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Being Told What To Do

Mental Health Changes Draw Supervisors’ Ire

August 9, 2012
by Dan Voigt , Emmetsburg News

The pending re-design of Iowa's Mental Health system and how it will directly impact Palo Alto County generated some discussion at the Aug. 7 meeting of the Board of Supervisors. County Mental Health Director Maureen Sandberg led the discussion as part of her weekly briefing to the supervisors.

Sandberg informed the board of an upcoming meeting in Spencer, set for Aug. 29, for the counties in the northwest corner of the state to learn more about setting up a Region, as is being proposed by the State, to take over the administration of mental health services.

"The Clay County Board of Supervisors is inviting all of the county Boards of Supervisors to talk about the re-design, so I do encourage you to go," Sandberg started out.

" We really know for sure that we're going to be in regions?" asked Board Chair Keith Wirtz.

"The only way it won't be in regions is if they totally take out that new Senate File," Sandberg said, "It's in force now."

"Well, it just seems like they've just kept pound, pound, pounding this and nothing's really happened," Wirtz observed.

Supervisor Jerry Hofstad agreed, "Yeah, nobody knows nothing."

Sandberg noted she felt that the mental health system would go to the regional concept, but was unsure if there would be changes to rules for the regions, money situation for the regions or any chance the re-design plan would be scrapped.

"So what's the purpose of this Region?" Supervisor Ed Noonan asked Sandberg, who answered the state Legislature had that answer. "Their initial reasoning was to save money."

"So if they're going to save money, why are we going to these board meetings?" Noonan asked.

"We're going to form regions so we can send our money to the bigger cities," Hofstad replied.

"Why are we setting up regions? Because we have to, that's the way it's written," Sandberg answered.

Noonan expressed his displeasure with the idea of the county belonging to the multi-county negotiating consortium and then also having to establish a region to do basically the same thing. "I think they need to be combined into one."

Sandberg noted that during a mental health meeting in July, a Plymouth County supervisor made the observation that the 11-county contracting consortium was 'falling apart.' "His issues included the financial health of each county, a desire not to get too big and lose control, and does the Region need a full-time CEO," Sandberg said.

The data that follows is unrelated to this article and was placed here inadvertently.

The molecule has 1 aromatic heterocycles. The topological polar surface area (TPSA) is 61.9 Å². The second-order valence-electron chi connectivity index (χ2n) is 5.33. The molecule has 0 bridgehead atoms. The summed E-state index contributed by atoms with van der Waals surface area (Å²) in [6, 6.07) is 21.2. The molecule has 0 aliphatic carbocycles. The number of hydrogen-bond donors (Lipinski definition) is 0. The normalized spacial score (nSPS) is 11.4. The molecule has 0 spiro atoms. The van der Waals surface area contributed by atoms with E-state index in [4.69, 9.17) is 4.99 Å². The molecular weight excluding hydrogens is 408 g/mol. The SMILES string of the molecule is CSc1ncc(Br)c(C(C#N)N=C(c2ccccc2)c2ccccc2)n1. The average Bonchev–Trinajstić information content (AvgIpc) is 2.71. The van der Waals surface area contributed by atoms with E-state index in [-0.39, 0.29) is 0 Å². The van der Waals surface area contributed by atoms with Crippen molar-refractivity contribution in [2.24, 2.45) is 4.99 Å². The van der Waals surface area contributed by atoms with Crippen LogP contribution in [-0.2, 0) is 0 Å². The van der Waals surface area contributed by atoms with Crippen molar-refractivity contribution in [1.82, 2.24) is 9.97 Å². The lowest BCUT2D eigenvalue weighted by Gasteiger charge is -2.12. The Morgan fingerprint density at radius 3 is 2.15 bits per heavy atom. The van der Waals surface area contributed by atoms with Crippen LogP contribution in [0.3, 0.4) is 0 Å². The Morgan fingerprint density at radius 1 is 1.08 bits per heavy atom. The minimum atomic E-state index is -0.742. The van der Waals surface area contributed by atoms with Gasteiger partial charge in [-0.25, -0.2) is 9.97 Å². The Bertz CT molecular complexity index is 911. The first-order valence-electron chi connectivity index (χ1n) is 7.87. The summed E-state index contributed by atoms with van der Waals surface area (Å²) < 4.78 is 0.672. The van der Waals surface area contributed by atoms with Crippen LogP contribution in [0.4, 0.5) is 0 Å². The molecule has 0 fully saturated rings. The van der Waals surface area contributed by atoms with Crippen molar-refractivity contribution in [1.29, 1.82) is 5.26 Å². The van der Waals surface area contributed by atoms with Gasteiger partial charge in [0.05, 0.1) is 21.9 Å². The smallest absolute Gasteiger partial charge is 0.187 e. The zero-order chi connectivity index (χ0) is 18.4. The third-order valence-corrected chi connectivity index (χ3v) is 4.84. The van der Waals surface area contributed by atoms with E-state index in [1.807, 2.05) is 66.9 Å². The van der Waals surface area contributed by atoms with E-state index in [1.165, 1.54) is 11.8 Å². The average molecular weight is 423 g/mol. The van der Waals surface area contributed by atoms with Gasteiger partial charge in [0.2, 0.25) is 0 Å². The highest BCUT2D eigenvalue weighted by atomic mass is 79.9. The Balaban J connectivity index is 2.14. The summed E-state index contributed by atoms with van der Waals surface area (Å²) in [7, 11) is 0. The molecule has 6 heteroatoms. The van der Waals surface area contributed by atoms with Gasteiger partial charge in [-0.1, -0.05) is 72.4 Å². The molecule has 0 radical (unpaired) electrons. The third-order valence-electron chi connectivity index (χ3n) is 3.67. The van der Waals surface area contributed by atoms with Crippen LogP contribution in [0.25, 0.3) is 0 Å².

Sandberg noted other concerns raised in that meeting included the tight timeframe for the re-design and the possible number of counties requesting waivers to operate as a region on their own.

"First off, I think we need to find out what we're gonna do," Hofstad said.

"That's right," agreed Supervisor Ron Graettinger. "Otherwise they're gonna tell us where we have to be."

"I don't think we should make this process easy for them," Noonan said. "They're ruining the system."

The discussion continued for several minutes, with Sandberg reminding the Board that counties were being told to operate as if the region would occur.

"I'd hate to go into a region that's already short on money," Graettinger noted. "Our money would go to them."

"I'd say we should apply for a waiver and go it ourselves," Noonan said. "Let's just tell them they're going to ruin the system."

Sandberg wasn't receptive to that idea, citing the increases in accountability, paperwork and other requirements to meet the redesign. "There's more power in a group, Ed."

"You say there's more power in numbers, I say there's more power in having options to go places," Noonan observed. "We need to reward those providers that are doing the best job with their rates. I don't feel the consortium is doing that."

"We're stuck between a rock and a hard place," Sandberg said, "the Legislature said we have to do this and we have no choice," as the discussion came to a close.

 
 
 

 

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